Wednesday, June 30, 2010

3 Month Pilot Begins

With the support of our local funding partners, we launched our pilot on June 1st. During the three month pilot period (June, July and August): A core group of partners representing Kern County Public Health Nursing, Kern Regional Center, California Children’s Services, MVIP, Kern County SELPA, KCSOS, BCSD, and Caring Corner are holding weekly MVI case review meetings every Thursday at 9 a.m. The Case Review Committee hears presentations from hospital NICU nursing/discharge staff (5 - 10 minutes each) of NICU cases that nursing staff believe require additional discussion and support besides normal case management.

The full MVI Workgroup continues to meet on the FIRST Thursday of every month at First 5 Kern so we can:

1. Fine tune the MVI case selection and review process
2. Streamline reporting procedures throughout the pilot period and beyond
3. Continue to discuss MVI needs
4. Meet existing and new partners and share news
5. Hear informational presentations.

Monday, May 3, 2010

Results of April 29, 2010 Planning Day

The Kern County Medically Vulnerable Infant Workgroup held a day-long planning session on Thursday, April 29 from 8:45 a.m. to 3 p.m. at the Kern County Department of Public Health Services.

Our objectives for the day were to:

1. Define the role of a county-wide care coordinator for Medically Vulnerable Infants (MVI) and their families.
2. Identify a case definition for a Medically Vulnerable Infant.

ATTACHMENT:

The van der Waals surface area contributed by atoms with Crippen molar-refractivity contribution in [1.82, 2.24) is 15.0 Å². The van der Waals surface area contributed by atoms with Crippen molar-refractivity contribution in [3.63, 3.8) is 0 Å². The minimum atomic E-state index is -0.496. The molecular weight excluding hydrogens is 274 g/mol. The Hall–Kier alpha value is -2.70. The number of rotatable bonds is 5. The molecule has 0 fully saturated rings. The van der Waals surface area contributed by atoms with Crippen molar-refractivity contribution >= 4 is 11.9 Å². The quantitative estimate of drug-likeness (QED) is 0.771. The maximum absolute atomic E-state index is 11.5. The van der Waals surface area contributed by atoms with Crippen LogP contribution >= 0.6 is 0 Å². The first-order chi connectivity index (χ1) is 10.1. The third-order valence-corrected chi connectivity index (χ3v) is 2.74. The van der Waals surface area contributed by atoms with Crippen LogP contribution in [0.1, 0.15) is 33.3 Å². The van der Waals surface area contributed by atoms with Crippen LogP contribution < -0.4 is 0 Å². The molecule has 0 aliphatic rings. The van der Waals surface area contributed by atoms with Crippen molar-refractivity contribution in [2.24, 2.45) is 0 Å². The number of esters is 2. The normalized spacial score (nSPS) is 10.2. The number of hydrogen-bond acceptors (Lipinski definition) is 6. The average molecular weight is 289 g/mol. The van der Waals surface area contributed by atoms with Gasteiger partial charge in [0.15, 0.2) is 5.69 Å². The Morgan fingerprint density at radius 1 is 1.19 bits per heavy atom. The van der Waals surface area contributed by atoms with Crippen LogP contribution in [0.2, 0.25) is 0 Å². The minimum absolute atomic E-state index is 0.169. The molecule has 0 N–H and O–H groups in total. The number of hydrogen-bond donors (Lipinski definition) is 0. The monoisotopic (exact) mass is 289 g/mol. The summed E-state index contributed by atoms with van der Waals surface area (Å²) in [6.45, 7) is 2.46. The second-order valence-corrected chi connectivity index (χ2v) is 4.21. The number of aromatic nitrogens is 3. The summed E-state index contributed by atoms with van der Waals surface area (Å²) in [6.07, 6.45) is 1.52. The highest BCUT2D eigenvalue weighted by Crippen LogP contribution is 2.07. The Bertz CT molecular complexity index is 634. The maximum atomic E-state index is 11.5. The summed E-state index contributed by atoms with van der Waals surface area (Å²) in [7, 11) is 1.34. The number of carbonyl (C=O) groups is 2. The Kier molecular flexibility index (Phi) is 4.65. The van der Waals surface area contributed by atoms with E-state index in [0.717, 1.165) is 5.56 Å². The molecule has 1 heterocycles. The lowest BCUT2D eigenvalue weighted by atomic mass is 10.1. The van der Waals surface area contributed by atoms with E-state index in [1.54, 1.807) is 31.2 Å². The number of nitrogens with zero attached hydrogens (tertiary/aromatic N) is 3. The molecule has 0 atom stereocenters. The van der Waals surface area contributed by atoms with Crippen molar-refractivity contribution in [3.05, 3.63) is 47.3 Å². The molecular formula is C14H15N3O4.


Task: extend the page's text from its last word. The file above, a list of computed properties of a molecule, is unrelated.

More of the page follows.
3. Identify the number of potential cases to be coordinated annually.
4. Define the logistics of coordination – what MOUs, referral and tracking protocols will be needed.
5. Identify what and how case information will need to be tracked.

Results: We had 50 attendees who participated in a sometimes challenging but very productive day because:

1. We were able to have so many new people from key organizations join the conversation and help further establish the care coordination of MVI as a priority in Kern County;

2. We were able to summarize the research conducted to date;

3. We saved an estimated additional year’s worth of monthly meetings to bring a broader group of providers up to speed regarding the need, benefits and strategies for care coordination;

4. We learned from Kirt Emery, Kern County epidemiologist, how to track Kern County MVI births and where some of the greatest need exists in the county for parental support services;

5. We broke into small groups and learned the various perspectives of MVI needs and categories coming from our three major groups of participants:

a. Medical providers (including NICU staff)
b. Developmental/educational providers
c. Community service providers

Next steps are to quickly move forward with what was learned to implement the 90 day pilot beginning in June. To learn more or to participate in any future meetings, please contact Marc Thibault at or call (949) 842-5671.

Wednesday, February 24, 2010


Medically vulnerable infants are a growing group of at-risk children, the majority of whom are born prematurely (< 37 weeks gestation period). Preterm infants in 2006 made up 10.7% of California’s birth population* and, according to the Institute of Medicine, in 2005 cost on average $51,600 per preterm infant at birth**. Follow up costs for undetected and untreated medically vulnerable children can run into the hundreds of thousands of dollars annually in lifelong costs. The MVI Workgroup believes medically vulnerable infants in Kern County will continue to present a long term medical priority if not addressed with a timely, coordinated response that addresses the challenging and diverse medical and social service needs they require to mitigate early challenges and measurably improve birth and life outcomes.